Tuesday, March 10, 2015
A new design for a refrigerated ship built for banana shipments and roll-on/roll-off cargo promises more capacity, faster loading and unloading, and better fuel efficiency than its counterparts, its designer says.
The new type of vessel, which would handle auto cargo for the head haul from Northwest Europe to Central America, could help the industry grapple with an aging specialized reefer fleet, particularly in the banana trade, and few new-builds on the order books. The vessels could also give relief to short window for loading and discharing cargo, resulting from longer transit times caused by slow-steaming.
The Reefer RoRo vessel is “purpose built” for banana shippers, allowing them to “remain in control of their vital supply chain,” specifically for the Central America-Northwest Europe trade lane, said Birger Lindberg Skov, managing director of Reefer Intel AG, last week at JOC’s 13th annual TPM Conference in Long Beach, California. Skov conceived the design with partners Stena RoRo AB, naval architecture firm Knud E. Hansen A/S, TTS Port Equipment AB and Johnson Controls System AB.
“The Reefer RoRo can load about 1,000 passenger cars, trucks and/or special vehicles as well as general industry project cargo,” Skov said.
There’s enough demand to fill the vessel to capacity with vehicles bound for Central America at least twice per week, with bananas making up the majority of backhaul cargo from Central America. The Reefer RoRo, which would have 50 percent more capacity than a specialized reefer vessels, could also load and discharge cargo in 15 hours, compared to the 40-hour turnaround time achieved by other specialized reefer ships, he sad.
The Reefer RoRo cold slow-steam at a speed of only 16 knots within its current four-week schedule, which would save a considerable amount of fuel. The four-week schedule would initate in Moin, Costa Rica or Santa Maria, Colombia, and discharge in Antwerp, with the return from Zeebrugge, Belgium, to Moin.
Another feature of the Reefer RoRo is the cassette system used to shuttle pallets and other types of breakbulk cargo on and off the vessel, which is a much more efficient method to handle cargo compared to the traditional means of loading and unloading specialized reefers and other vessels. For banana shipments, special cassettes that allow for the continuous circulation of chilled air are used. Twenty pallets containing 54 banana boxes each can be stowed on one cassette. The cassettes are block stowed in the vessel’s hold, enhancing safety and preventing cargo from shifting during the voyage.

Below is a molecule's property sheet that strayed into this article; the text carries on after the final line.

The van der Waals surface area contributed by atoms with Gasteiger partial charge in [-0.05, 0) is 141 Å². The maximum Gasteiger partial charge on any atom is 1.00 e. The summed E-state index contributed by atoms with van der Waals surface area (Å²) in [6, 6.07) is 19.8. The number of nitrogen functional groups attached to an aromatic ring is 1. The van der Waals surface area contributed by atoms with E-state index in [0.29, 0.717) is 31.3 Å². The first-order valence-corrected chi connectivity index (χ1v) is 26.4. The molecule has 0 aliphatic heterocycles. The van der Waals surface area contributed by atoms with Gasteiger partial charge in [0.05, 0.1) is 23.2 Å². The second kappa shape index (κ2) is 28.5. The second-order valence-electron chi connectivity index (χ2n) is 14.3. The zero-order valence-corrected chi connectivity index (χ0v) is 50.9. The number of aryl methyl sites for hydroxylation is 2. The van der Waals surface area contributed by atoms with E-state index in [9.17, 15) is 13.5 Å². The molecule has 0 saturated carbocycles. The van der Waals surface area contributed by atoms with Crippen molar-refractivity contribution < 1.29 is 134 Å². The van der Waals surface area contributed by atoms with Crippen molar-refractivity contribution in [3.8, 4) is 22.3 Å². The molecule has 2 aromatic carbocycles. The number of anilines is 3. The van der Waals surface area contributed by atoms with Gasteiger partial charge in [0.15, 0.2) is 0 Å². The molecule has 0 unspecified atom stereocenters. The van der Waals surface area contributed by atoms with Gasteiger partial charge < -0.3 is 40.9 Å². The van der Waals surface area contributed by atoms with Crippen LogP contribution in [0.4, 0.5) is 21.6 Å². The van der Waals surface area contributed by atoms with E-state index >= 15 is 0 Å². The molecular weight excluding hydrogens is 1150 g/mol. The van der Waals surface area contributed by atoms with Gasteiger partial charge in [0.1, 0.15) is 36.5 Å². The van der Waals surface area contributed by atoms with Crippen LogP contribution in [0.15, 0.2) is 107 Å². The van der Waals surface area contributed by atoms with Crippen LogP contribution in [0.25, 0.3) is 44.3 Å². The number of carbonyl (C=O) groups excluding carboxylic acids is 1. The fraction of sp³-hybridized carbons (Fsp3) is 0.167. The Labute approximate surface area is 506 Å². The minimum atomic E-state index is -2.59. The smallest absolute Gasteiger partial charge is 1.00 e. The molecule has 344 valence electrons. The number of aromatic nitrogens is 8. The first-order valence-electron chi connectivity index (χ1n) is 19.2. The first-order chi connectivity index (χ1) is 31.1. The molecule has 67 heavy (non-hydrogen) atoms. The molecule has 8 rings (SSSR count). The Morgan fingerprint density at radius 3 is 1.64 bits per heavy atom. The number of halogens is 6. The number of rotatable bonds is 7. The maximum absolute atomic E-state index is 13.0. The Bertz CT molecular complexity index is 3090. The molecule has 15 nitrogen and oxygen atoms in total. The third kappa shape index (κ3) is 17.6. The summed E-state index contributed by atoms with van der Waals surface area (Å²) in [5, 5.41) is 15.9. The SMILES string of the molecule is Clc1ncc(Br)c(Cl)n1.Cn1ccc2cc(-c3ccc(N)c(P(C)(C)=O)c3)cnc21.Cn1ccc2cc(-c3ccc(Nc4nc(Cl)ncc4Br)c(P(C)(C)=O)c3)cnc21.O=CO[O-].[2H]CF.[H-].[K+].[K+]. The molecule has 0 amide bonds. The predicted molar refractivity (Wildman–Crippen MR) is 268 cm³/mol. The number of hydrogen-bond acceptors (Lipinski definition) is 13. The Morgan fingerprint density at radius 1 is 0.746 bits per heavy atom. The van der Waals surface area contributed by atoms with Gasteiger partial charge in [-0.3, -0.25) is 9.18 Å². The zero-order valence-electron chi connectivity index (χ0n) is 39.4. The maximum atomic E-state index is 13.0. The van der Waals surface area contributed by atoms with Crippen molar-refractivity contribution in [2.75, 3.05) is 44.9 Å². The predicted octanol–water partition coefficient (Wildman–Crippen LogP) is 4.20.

Altogether, the Reefer RoRo can load 12,500 high cube pallets each carrying 54 boxes for a total of 675,000 banana boxes. The vessel’s cargo is divided up with 55 percent positioned on cassettes on the four inside refrigerated cargo decks, and 45 percent in refrigerated containers on the weather deck.
“Let me be straight, there is only one reason these ships will be built, and that is the cost reduction compared to the competitors’ vessels,” Skov said. “This vessel has a cost reduction of about one U.S. dollar to $1.25 per banana carton, equivalent to an overall price reduction of roughly 35 percent. Four Reefer RoRo vessels can contribute to a yearly cost reduction of about $45 million directly to the bottom line.”
The first Reefer RoRo debuted in September 2013. Since then, Skov and his colleagues have worked on developing a newer Reefer RoRo, version II.
Article from joc.com written by Lara L. Sowinski
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